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Permit denied for Brightwood RV park

A conditional-use permit for a proposed RV park in Brightwood has been denied.

The decision was announced last week, two months after a Clackamas County land-use hearing that drew some 60 Brightwood-area residents to Oregon City to publicly voice their concerns about the park’s construction.

The owner of the land, Kashmir Dhadwal, was seeking 99 campsites on his 9.08-acre site along Highway 26, but neighbors feared the park could damage their community’s beauty, ecology, safety and property values. At the April 7 hearing, residents also shared their experiences with the history of the property and their beliefs that Dhadwal’s past stewardship of the land did not bode well for future development.

In his 16-page denial determination, land-use hearings officer Fred Wilson cited many of the worries expressed by Brightwood residents at the hearing. One of those worries related to how the park might affect wildlife, as the property is located within a deer and elk winter range area. Noise, lighting, dust and traffic from the park were other issues raised by local residents, which Wilson also touched on in his determination.

“I am convinced by opponents’ testimony that traffic is very congested and already causes problems for surrounding residents,” Wilson wrote.

Residents also shared their anxieties about the type of visitors the park would draw, worrying that it would attract people who would use the park to live in their RVs long-term, rather than for the camping purposes for which it was intended. Wilson also touched on those concerns in his determination, noting that although another, smaller RV park — the Ark Motel and RV Park — is located nearby, Dhadwal’s proposed RV park would have a more significant impact on the area than the 24-year-old Ark.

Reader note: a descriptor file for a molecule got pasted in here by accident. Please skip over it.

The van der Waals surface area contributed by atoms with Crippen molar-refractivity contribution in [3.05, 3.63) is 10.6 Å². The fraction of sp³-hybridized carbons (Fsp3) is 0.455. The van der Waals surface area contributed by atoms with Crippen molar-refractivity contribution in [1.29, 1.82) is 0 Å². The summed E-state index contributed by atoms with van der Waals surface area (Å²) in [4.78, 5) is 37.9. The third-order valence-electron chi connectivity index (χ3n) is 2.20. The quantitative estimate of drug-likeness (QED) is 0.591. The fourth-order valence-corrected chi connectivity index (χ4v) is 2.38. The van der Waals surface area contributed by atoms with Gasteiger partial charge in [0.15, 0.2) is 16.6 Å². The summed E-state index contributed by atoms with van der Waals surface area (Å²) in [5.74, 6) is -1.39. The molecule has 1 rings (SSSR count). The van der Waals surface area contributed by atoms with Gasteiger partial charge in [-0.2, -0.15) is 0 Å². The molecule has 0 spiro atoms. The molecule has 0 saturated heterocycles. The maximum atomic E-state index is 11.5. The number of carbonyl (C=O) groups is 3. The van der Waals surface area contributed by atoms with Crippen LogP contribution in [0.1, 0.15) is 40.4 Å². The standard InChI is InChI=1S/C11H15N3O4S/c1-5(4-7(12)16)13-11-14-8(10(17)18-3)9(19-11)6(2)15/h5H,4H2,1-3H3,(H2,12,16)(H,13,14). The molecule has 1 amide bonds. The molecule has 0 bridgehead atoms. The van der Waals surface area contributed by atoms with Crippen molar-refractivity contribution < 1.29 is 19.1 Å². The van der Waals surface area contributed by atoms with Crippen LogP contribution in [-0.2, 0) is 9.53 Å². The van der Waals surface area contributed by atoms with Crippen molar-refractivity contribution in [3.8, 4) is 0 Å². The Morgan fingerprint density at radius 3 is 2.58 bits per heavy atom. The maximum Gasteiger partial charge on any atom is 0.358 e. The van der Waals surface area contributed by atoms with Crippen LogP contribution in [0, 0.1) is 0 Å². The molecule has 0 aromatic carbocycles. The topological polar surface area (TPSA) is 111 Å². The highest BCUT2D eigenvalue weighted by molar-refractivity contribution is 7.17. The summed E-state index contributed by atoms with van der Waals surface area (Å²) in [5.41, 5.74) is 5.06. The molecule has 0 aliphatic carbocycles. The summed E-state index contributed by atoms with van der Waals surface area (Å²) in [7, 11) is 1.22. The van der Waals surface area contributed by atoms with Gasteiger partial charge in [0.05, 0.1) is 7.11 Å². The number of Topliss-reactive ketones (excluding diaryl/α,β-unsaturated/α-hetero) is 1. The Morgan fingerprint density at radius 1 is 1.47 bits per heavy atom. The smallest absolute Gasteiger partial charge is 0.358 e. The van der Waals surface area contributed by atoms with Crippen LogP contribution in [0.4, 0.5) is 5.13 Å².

Ultimately, those who opposed the park simply made a stronger case, Wilson noted.

“The opponents’ evidence and testimony is much more compelling than the limited evidence and testimony from the applicant,” Wilson wrote.

In a footnote, Wilson also touched on what had been another point of opposition - Dhadwal’s past stewardship of the property, and how residents believed it could foretell the park’s future.

At the land-use hearing, Brightwood resident Chris Covelle told Wilson about the 111 documented times Clackamas County Sheriff’s deputies visited a trailer on the Dhadwal property over the past several years. She also presented photographs that showed how the land had been recently clear-cut of trees and littered with trash.

Wilson wrote, “While I would reach the same conclusion regardless of the owner’s past management of the property, the longstanding mismanagement of the property hardly inspires confidence that the owner would abide by all the proposed conditions of approval and minimize impacts on surrounding properties.”

On Monday, Covelle said in an email that she was grateful for Wilson’s determination to deny the conditional-use permit for the park.

“The Mt. Hood Villages community stood together as a united front to protect the integrity of the scenic byway and what it stands for,” Covelle said. “We are all very happy that the county and the hearings officer listened to all the concerns. Our community is very satisfied with this judgement and is prepared for any future atrocity regarding this applicant and the land owner.”

The applicant, who is listed as Dhadwal’s wife Kaur Amarjit, can appeal the decision to the Land Use Board of Appeals.